Definition of friction noun from the Oxford Advanced Learner's Dictionary



    BrE BrE//ˈfrɪkʃn//
    ; NAmE NAmE//ˈfrɪkʃn//
    Energy and physical forces
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  1. 1[uncountable] the action of one object or surface moving against another Friction between moving parts had caused the engine to overheat.
  2. 2 [uncountable] (physics) the resistance (= the force that stops something moving) of one surface to another surface or substance moving over or through it The force of friction slows the spacecraft down as it re-enters the earth's atmosphere. See related entries: Energy and physical forces
  3. 3[uncountable, countable] friction (between A and B) disagreement or a lack of friendship among people who have different opinions about something synonym tension conflicts and frictions that have still to be resolved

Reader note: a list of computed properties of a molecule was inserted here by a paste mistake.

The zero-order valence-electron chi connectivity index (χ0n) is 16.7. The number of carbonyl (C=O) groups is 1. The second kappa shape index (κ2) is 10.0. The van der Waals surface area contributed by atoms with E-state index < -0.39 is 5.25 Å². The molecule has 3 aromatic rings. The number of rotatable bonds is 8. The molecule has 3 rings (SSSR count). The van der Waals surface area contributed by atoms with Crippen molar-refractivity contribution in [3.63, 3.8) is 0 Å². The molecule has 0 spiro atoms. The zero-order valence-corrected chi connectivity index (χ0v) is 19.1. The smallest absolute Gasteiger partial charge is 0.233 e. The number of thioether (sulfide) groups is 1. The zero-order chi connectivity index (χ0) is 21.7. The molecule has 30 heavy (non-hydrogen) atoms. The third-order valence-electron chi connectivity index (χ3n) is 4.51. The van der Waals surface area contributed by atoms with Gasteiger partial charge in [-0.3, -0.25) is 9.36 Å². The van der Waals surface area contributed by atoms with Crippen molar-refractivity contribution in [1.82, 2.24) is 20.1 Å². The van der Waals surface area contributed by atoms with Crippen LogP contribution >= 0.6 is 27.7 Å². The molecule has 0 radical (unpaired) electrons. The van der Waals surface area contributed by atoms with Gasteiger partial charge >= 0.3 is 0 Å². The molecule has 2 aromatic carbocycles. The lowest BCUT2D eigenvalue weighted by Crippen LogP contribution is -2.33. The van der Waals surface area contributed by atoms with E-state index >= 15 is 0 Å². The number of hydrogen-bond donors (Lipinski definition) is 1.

4. Word Originmid 16th cent. (denoting ‘chafing’ or ‘rubbing of the body or limbs’, formerly much used in medical treatment): via French from Latin frictio(n-), from fricare ‘to rub’.Extra examples His decision led to considerable friction in his family. I’m exhausted from the constant friction between my boss and my colleagues. Rubbing the stones together produces friction. friction between neighbours friction between the two ethnic groups
See the Oxford Advanced American Dictionary entry: friction

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